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The People of the State of New York v. Figueroa, Defendant.
The defense has filed a C.P.L. § 30.30 motion. They allege the People's statements of readiness were illusory because the People never disclosed misconduct records held by the NYPD for this case's police witnesses. In response, the People admit they never disclosed these records, but declare that they believe automatic discovery does not cover misconduct records. They assert that their own written summaries of the various misconduct matters are sufficient.
Appellate courts, as well as trial courts in this borough and across the city, have repeatedly rejected the People's argument. (People v. Rodriguez, 77 Misc 3d 23 [App. Term, 1st Dep't 2022]; Matter of Jayson C., 200 AD3d 447, 448-49 [1st Dep't 2021]; see, e.g., People v. Brown, ind. 73394-22 [Sup. Ct., Queens County 2023] [Wang, J.]; People v. Dowling, ind. 1123-2021 [Sup. Ct., Queens County 2022] [Gopee, J.]; People v. Toussaint, 2023 NY Slip Op. 23025 [Crim. Ct., Queens County 2023] [Licitra, J.]; People v. Quintero, CR-010636-22QN [Crim. Ct., Queens County 2023] [Lentz, J.]; People v. Tamayo, CR-003869-22QN [Crim. Ct., Queens County 2022] [Johnson, J.]; People v. Best, 76 Misc 3d 1210[A] [Crim. Ct., Queens County 2022] [Gershuny, J.]; People v. Guzman, 77 Misc 3d 1223[A] [Crim. Ct., NY County 2023] [Maldonado-Cruz, J.]; People v. Cox, CR-013205-19BX [Crim. Ct., Bronx County 2022] [Chin, J.]; People v. Critten, 77 Misc 3d 1219[A] [Crim. Ct., NY County 2022] [Wang, J.]; People v. Goggins, 76 Misc 3d 898 [Crim. Ct., Bronx County 2022] [Morales, J.]; People v. Darren, 75 Misc 3d 1208[A] [Crim. Ct., NY County 2022] [Rosenthal, J.]; People v. Edwards, 74 Misc 3d 433 [Crim. Ct., NY County 2021] [Weiner, J.]; People v. Sozoranga-Palacios, 73 Misc 3d 1214[A] [Crim. Ct., NY County 2021] [Stein, J.]; People v. McKinney, 71 Misc 3d 1221[A] [Crim. Ct., Kings County 2021] [Kitsis, J.]). Accordingly, the People's statement of readiness was illusory. As a result, over 90 days elapsed from arraignment without a valid statement of readiness. That exceeds the People's speedy-trial time, so the motion must be granted. (C.P.L.§ 30.30[b]).
A proper, good-faith certificate of automatic discovery compliance is a prerequisite of a valid statement of readiness. (C.P.L. §§ 245.50, , 30.30). It requires the People to certify two things. (C.P.L. § 245.50). First, the People must certify that they have exercised "due diligence" and made "reasonable inquiries" to "ascertain the existence of material and information subject to discovery." (Id.). Second, they must certify that "after" doing so, the prosecutor "has disclosed and made available all known material and information subject to discovery." (Id.; see also People ex rel. Ferro v. Brann, 197 AD3d 787, 787-88 [2d Dep't 2021] [holding that a certificate is not complete until the People "actually produce[ ]" automatic discovery to the defense]).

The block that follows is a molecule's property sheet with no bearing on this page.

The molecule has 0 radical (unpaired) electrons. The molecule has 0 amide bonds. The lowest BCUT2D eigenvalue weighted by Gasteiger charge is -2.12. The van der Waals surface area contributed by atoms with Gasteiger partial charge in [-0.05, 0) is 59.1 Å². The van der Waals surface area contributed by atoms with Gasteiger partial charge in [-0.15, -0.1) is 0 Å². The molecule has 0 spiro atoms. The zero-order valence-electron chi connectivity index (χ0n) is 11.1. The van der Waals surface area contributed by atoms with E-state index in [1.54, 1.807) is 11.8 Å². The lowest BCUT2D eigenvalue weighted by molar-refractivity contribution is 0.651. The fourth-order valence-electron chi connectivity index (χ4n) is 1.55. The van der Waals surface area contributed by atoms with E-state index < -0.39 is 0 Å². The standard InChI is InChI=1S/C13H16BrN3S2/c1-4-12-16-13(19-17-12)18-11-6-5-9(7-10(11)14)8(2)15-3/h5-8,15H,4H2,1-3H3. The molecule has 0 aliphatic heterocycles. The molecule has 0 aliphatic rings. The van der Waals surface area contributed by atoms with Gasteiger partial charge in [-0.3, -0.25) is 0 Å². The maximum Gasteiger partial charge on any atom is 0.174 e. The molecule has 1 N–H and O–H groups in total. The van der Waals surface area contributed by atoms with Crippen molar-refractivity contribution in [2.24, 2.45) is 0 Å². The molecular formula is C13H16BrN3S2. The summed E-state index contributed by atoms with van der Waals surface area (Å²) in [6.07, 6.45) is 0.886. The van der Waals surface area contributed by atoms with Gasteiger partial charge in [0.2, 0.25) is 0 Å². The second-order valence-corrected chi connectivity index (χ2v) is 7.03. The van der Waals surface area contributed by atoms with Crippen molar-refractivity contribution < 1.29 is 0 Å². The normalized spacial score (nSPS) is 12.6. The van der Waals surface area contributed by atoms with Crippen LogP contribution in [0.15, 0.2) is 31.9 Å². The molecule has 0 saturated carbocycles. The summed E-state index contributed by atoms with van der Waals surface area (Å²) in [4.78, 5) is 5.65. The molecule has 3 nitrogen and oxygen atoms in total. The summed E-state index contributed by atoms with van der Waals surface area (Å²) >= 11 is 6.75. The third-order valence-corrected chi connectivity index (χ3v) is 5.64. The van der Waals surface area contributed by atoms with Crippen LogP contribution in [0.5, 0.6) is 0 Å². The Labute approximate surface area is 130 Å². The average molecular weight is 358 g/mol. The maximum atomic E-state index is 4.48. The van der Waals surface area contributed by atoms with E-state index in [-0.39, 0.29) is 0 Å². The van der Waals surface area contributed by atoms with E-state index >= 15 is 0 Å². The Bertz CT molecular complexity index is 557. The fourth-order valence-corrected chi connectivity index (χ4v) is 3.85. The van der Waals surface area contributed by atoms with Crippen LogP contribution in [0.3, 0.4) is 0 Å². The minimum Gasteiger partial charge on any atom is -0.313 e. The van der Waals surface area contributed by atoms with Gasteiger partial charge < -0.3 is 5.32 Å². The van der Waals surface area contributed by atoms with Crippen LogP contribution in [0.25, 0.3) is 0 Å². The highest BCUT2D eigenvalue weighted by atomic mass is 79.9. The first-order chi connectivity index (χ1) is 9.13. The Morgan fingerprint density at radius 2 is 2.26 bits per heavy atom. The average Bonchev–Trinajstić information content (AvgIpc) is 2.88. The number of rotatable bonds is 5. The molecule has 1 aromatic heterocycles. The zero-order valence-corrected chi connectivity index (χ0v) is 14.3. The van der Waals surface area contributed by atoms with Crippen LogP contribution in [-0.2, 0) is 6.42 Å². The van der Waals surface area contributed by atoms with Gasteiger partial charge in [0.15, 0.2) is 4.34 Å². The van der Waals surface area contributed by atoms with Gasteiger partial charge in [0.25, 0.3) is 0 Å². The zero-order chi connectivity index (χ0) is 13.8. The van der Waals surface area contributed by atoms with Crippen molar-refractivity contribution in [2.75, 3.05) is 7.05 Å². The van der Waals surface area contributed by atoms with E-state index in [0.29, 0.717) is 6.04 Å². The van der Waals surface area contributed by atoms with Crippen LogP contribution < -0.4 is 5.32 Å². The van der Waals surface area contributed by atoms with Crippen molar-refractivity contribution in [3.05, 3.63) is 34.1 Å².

Automatic discovery includes "[a]ll evidence and information, including that which is known to police or other law enforcement agencies acting on the government's behalf in the case, that tends to . . . impeach the credibility of a testifying prosecution witness." (C.P.L. § 245.20[k][iv]). Evidence of "a police witness's prior bad act . . . can be proper fodder" to impeach the credibility of such a witness during cross-examination. (People v. Smith, 27 NY3d 652, 661 ). Such evidence can show that the witness has an "untruthful bent" or a "willingness or disposition . . . voluntarily to place the advancement of individual self-interest ahead of principle or the interests of society." (People v. Walker, 83 NY2d 455 ).
As the Appellate Division has held, the statute does not allow the People to fulfill this mandate by merely supplying summary letters about their police witnesses' misconduct. (Matter of Jayson C., 200 AD3d 447, 448-49 [1st Dep't 2021]; see also People v. Rugerio-Rivera, 2023 NY Slip Op. 50069[U], at *2 [Crim. Ct., Queens County 2023]; People v. Trotman, 77 Misc 3d 1210[A], at *3-*4 [Crim. Ct., Queens County 2022]; People v. Goggins, 76 Misc 3d 898 [Crim. Ct., Bronx County 2022]; People v. Martinez, 75 Misc 3d 1212[A], at *3 [Crim. Ct., NY County 2022]; People v. Polanco-Chavarria, 74 Misc 3d 1210[A], at *4 [County Ct., Rockland County 2021]). That decision is uncontested amongst the Appellate Division's departments and is therefore controlling on all trial courts throughout the state, including this one. (See Mountain View Coach Lines, Inc. v. Storms, 102 AD2d 663, 664 [2d Dep't 1984] [where another department's decision is the only authority "on point," then a trial court must understand that decision "to be binding authority"]). And as the court has explained before, this holding in Jayson C. was not dicta. (See People v. Toussaint, 2023 NY Slip Op. 23025, at *4 [Crim. Ct., Queens County 2023]; Trotman, 76 Misc 3d 1210[A], at *3-*4).
Moreover, as noted in the introduction, the conclusion that mere summary letters do not fulfill C.P.L. § 245.20[k] accords with the weight of trial court decisions in the city. "Courts have ruled time and again that case summaries prepared by the People are insufficient to satisfy the mandates imposed by C.P.L. § 245.20, as such evidence and information, which may ultimately be employed by the defense to impeach the credibility of the People's testifying witness, should not be filtered through the prosecution." (Goggins, 76 Misc 3d at 901 [collecting cases]).